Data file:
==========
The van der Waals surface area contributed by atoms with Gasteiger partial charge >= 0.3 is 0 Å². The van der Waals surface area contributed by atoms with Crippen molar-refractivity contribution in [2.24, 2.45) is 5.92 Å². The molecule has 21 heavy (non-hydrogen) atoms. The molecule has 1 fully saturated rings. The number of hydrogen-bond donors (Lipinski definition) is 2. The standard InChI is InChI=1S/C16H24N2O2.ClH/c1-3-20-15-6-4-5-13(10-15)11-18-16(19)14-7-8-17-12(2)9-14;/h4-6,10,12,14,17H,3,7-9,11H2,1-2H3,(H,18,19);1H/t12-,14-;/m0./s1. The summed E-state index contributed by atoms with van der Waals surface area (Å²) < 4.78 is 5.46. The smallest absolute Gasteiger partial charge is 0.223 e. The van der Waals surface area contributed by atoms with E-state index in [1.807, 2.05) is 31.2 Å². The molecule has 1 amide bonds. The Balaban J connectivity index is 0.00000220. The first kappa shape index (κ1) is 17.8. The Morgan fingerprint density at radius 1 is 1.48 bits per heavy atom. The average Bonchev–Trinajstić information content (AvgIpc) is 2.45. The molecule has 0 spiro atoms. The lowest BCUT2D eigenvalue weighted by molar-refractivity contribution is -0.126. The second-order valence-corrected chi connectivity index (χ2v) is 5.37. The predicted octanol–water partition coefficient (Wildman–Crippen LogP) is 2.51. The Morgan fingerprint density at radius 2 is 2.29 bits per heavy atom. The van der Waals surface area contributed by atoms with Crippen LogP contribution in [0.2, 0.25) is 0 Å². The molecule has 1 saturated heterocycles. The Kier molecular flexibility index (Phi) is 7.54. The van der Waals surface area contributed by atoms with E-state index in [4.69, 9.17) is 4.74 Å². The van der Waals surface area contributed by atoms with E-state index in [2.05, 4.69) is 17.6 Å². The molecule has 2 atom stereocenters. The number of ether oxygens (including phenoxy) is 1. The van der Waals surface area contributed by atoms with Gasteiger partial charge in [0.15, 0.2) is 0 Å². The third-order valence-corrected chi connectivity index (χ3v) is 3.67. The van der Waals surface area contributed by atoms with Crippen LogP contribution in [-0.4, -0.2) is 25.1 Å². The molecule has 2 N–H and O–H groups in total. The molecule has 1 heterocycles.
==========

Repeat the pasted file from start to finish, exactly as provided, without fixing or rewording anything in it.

The van der Waals surface area contributed by atoms with Gasteiger partial charge >= 0.3 is 0 Å². The van der Waals surface area contributed by atoms with Crippen molar-refractivity contribution in [2.24, 2.45) is 5.92 Å². The molecule has 21 heavy (non-hydrogen) atoms. The molecule has 1 fully saturated rings. The number of hydrogen-bond donors (Lipinski definition) is 2. The standard InChI is InChI=1S/C16H24N2O2.ClH/c1-3-20-15-6-4-5-13(10-15)11-18-16(19)14-7-8-17-12(2)9-14;/h4-6,10,12,14,17H,3,7-9,11H2,1-2H3,(H,18,19);1H/t12-,14-;/m0./s1. The summed E-state index contributed by atoms with van der Waals surface area (Å²) < 4.78 is 5.46. The smallest absolute Gasteiger partial charge is 0.223 e. The van der Waals surface area contributed by atoms with E-state index in [1.807, 2.05) is 31.2 Å². The molecule has 1 amide bonds. The Balaban J connectivity index is 0.00000220. The first kappa shape index (κ1) is 17.8. The Morgan fingerprint density at radius 1 is 1.48 bits per heavy atom. The average Bonchev–Trinajstić information content (AvgIpc) is 2.45. The molecule has 0 spiro atoms. The lowest BCUT2D eigenvalue weighted by molar-refractivity contribution is -0.126. The second-order valence-corrected chi connectivity index (χ2v) is 5.37. The predicted octanol–water partition coefficient (Wildman–Crippen LogP) is 2.51. The Morgan fingerprint density at radius 2 is 2.29 bits per heavy atom. The van der Waals surface area contributed by atoms with Crippen LogP contribution in [0.2, 0.25) is 0 Å². The molecule has 1 saturated heterocycles. The Kier molecular flexibility index (Phi) is 7.54. The van der Waals surface area contributed by atoms with E-state index in [4.69, 9.17) is 4.74 Å². The van der Waals surface area contributed by atoms with E-state index in [2.05, 4.69) is 17.6 Å². The molecule has 2 atom stereocenters. The number of ether oxygens (including phenoxy) is 1. The van der Waals surface area contributed by atoms with Gasteiger partial charge in [0.15, 0.2) is 0 Å². The third-order valence-corrected chi connectivity index (χ3v) is 3.67. The van der Waals surface area contributed by atoms with Crippen LogP contribution in [-0.4, -0.2) is 25.1 Å². The molecule has 2 N–H and O–H groups in total. The molecule has 1 heterocycles.